Every once in awhile, you come across a fellow student whose interests validate your own, a student whose success gives you hope for your own. Meet Ben Schechter: Seattle native, General Studies senior with a focus in entrepreneurship — and music discovery extraordinaire.
Driven by his love of “sharing hidden gems of the music world,” Schechter (a former photographer for The Michigan Daily) started What The Sound. Launched and curated by Schechter alone, the website is a collection of interviews with bands from around the world who discuss their music, artistic journeys and life in general. More recently, Schechter has started organizing and promoting his own shows in an effort to get people listening to and talking about the artists he believes in most. Thursday Feb. 4, What The Sound presents five local artists at The Blind Pig for the listening pleasure of anyone 18+; more information and artist bios can be found here.
The idea for What The Sound grew out of past job and internship experiences with other music blogs and do206.com, a Seattle-based website that offers suggestions for things to do around the city.
“It’s a very music-oriented website,” Schechter said. “My bosses were big in the music world and so were their bosses, so I got to learn to love covering shows.”
Being underage at the time, he was limited to covering all ages events. Some were underwhelming, but others were full of underrated and under-promoted talent. “I developed a passion to focus on sharing stories of up-and-coming artists who I think have potential, but who aren’t that well known.” Like a true entrepreneur, he wanted to do this sharing himself, and What The Sound was born last August.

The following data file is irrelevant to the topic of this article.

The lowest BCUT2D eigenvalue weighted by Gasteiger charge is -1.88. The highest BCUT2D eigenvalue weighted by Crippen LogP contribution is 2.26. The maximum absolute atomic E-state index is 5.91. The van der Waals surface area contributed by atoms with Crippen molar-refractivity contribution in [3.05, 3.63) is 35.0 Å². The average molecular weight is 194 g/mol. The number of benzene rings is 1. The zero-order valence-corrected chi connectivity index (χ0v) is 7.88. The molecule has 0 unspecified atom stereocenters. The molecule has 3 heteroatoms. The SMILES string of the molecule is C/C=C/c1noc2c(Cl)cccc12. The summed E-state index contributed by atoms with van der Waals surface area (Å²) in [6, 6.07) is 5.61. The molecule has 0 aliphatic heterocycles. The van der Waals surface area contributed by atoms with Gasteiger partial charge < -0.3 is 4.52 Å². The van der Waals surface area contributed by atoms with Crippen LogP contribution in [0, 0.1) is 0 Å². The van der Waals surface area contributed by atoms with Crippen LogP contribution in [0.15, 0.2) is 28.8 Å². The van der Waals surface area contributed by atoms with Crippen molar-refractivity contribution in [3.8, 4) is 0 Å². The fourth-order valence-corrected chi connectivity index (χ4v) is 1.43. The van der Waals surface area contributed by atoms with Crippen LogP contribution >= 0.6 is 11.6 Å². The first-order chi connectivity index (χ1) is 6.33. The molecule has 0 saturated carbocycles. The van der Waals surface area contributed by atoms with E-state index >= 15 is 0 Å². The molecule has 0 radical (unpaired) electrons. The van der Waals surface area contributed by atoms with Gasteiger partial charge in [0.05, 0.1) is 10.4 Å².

The site’s first interview featured singer/songwriter Bonny Doone (a.k.a. Daniel Hopkins). “I was just geeking out over his music and decided to reach out,” Schechter said. As the geeking continued, the site grew, and eventually bands began reaching out to him for interviews. Most recently, Robert Tornillo of New Orleans-based band IZE contacted Schechter, leading to an interesting discussion about his path from producing dubstep to singing, and the current state of the New Orleans music scene.
Attention received by What The Sound’s artists is a testament to Schechter’s ear for talent. Soon to appear on the site, progressive rock band Abbey Grange from Durban, South Africa won an international contest for their cover of The White Stripes’ “Seven Nation Army” and a trip to New York, where they’ll spend the upcoming summer. And after a piece on indie-rock band Car Seat Headrest appeared on What The Sound last August, Rolling Stone put them on the top of their “10 New Artists You Need to Know” list for September, and wrote an entire feature on them in November.
But mainstream attention hasn’t lead Schechter to put any one artist over another. “They’re all my favorite finds, each and every single one of them,” Schechter said. I don’t doubt that he could go on about them all for days, and in a sense, his website satisfies that personal pull to be constantly caught up in music — talking, writing, thinking, breathing. What The Sound concert promotions are the next step in getting a wider audience to feel that pull by adding a performance platform to What The Sound’s written content. So go ahead, indulge your inner music geek.